The original stories in Lightspeed for August place their focus largely on how characters react to strange circumstances. In “Robot Country” by Dominica Phetteplace, a woman participating in the post-anthropocene gig economy is hired for a wilderness mission but is quickly co-opted by a robot representative who offers her a better deal. I feel like this sort of future might be closer than we’d like. In “No Matter” by Kendra Fort­meyer, how would you feel if you met a woman claiming to be your husband’s (but not your own) time-traveling daughter? What kind of seeds of tension and doubt would it sow, even as you tried to put it down to a joke or a hoax?

On the fantasy side, “The Final Blow” by Scott Sigler tells of Manil, a young boy whose world is being destroyed by the raiders overrun­ning his village. His uncle, returned from a life of traveling, knows what the raiders are capable of and comes up with a plot that might let Manil, but almost no one else, survive. This is a story of a boy falling deeply into trauma. The last story is a little more like a fable, as “A Leash of Foxes, Their Stories Like Barter” by Cassandra Khaw gives us Lady Mary, who marries Mr. Fox, and a spurned suitor who follows them to their newlywed home and learns their secret. There’s a nice turn at the end when he tries to publicly accuse them and we learn more about the identity of the story teller.

I enjoyed “The Other Road” by Dana Beehr in Spring’s issue of Bards and Sages. Our POV character for the story is the demigod-like spirit of a now-decaying road. An ex-tyrant seeks her out, remembering the role she played in his story and how it turned out. Her perspective is an interest­ing one, as she converses with the fallen man but also perceives events large and small, forward and backward in time, that take place along her length. “The Astrolabe” by Andrew Knighton sketches out an interesting world where avian societies battle each other with naval ships as well as aerial combat. The admiral of one fleet is enraptured by a shiny astrolabe sent by an enemy, and her crew turns mutinous. “Zardanapulas” by Daniel Galef imagines a mighty emperor who turns all of his vast physical and mental re­sources into completely erasing himself from the world – from every book, from every history, and eventually from every memory. It’s a satisfying thought experiment, although the motivation for such an obsessive self-abnegating quest is left surprisingly vague.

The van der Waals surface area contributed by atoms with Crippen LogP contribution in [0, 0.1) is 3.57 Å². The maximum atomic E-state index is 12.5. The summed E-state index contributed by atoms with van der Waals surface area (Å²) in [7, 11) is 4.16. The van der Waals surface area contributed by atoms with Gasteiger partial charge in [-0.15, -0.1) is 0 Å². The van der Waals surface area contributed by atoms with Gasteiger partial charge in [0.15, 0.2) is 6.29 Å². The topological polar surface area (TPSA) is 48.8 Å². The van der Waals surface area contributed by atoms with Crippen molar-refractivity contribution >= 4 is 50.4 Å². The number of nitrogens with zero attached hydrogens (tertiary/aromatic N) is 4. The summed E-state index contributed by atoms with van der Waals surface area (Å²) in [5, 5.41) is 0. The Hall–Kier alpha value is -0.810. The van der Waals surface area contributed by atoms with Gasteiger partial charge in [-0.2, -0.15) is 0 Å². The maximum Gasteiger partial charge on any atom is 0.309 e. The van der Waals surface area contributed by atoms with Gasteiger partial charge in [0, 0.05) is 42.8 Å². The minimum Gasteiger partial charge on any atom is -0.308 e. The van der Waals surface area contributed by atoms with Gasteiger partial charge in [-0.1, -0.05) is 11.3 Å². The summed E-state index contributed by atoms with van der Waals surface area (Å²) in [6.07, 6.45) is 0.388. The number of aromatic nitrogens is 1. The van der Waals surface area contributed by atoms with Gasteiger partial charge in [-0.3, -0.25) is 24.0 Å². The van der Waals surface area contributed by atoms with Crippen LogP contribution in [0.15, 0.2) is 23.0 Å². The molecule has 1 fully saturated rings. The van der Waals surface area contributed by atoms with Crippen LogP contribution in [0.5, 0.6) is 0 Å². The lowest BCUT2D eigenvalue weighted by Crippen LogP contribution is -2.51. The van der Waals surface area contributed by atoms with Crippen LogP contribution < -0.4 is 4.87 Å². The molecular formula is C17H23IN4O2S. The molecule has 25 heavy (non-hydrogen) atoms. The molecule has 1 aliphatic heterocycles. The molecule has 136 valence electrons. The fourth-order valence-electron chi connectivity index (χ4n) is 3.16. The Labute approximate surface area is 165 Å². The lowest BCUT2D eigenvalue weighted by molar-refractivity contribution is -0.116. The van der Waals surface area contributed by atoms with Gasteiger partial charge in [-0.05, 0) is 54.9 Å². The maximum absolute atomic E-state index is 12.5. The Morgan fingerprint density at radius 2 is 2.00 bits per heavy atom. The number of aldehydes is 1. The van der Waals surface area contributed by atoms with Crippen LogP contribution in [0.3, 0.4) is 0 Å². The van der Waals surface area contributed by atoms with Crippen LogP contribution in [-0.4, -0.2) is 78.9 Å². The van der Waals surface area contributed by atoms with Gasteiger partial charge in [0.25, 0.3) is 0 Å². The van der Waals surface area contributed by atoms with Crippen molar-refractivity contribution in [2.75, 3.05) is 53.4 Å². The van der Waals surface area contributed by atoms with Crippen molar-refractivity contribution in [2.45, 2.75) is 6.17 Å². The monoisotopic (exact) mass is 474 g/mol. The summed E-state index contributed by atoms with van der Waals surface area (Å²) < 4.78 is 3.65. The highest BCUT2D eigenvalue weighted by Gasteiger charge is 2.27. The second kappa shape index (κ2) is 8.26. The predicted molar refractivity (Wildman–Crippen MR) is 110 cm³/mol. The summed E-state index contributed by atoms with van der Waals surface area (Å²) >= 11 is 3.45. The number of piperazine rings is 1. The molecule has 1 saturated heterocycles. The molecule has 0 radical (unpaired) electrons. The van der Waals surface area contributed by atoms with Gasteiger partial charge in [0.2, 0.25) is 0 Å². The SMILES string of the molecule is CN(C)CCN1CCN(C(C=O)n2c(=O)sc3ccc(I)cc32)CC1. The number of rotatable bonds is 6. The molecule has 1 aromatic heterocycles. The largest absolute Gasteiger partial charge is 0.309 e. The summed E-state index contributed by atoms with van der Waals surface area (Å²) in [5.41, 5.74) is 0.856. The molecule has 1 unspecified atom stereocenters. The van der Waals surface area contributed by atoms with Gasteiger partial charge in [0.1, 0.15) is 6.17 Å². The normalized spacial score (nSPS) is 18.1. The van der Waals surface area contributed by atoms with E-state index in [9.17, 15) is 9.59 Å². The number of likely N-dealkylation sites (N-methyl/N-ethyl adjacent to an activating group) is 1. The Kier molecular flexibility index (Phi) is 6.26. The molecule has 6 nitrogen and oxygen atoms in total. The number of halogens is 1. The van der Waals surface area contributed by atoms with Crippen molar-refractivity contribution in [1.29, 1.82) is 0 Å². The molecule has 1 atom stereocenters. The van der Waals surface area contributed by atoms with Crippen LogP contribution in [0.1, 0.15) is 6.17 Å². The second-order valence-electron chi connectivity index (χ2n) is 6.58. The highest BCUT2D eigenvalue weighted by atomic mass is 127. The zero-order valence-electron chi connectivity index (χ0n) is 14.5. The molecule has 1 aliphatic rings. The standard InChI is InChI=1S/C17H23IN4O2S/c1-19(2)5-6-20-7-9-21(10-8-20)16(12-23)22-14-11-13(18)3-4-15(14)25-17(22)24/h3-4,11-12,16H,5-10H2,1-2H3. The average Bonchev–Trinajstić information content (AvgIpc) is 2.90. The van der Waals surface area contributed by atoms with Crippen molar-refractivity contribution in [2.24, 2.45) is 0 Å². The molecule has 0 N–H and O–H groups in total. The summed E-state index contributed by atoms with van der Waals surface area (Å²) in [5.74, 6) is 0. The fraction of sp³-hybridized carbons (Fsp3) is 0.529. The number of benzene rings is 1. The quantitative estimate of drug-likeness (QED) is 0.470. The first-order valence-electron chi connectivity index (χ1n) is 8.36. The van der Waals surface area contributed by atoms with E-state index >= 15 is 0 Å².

Whenever you dip into Daily SF, you never quite know what you’ll get. You might get “The No-Nonsense, Bare-Necessities Guide to the Up­coming Apocalypse” by Filip Wiltgren, where the story is shorter than the title, or you might get “Let’s Pretend” by Mary Soon Lee with a portrait of a couple who are deeply in love when one of them is approached by decidedly non-humanoid aliens to come with them as a guide of sorts. The style of this story is particularly lovely, as the narrator is clearly trying to distance them­selves from what happened. A story that makes good use of the flash length is “Search History for Elspeth Adair, Age 11” by Aimee Picchi, which tells its story of nascent female empower­ment using only Google-ish search phrases. 100% contrived, but also adorable, funny, and surpris­ingly effective at outlining the tale.

Recommended Reading

“For He Can Creep”, Siobhan Carroll (Tor.com 7/10/19)

Karen Burnham is an electromagnetics engineer by way of vocation, and a book reviewer/critic by way of avocation. She has worked on NASA projects including the Dream Chaser spacecraft and currently works in the automotive industry in Michigan. She has reviewed for venues such as Locus Magazine, NYRSF, Strange Horizons, SFSignal.com, and Cascadia Subduction Zone. She has produced podcasts for Locusmag.com and SFSignal.com, especially SF Crossing the Gulf with Karen Lord. Her book on Greg Egan came out from University of Illinois Press in 2014, and she has twice been nominated in the Best Non Fiction category of the British SF Awards.

This review and more like it in the September 2019 issue of Locus.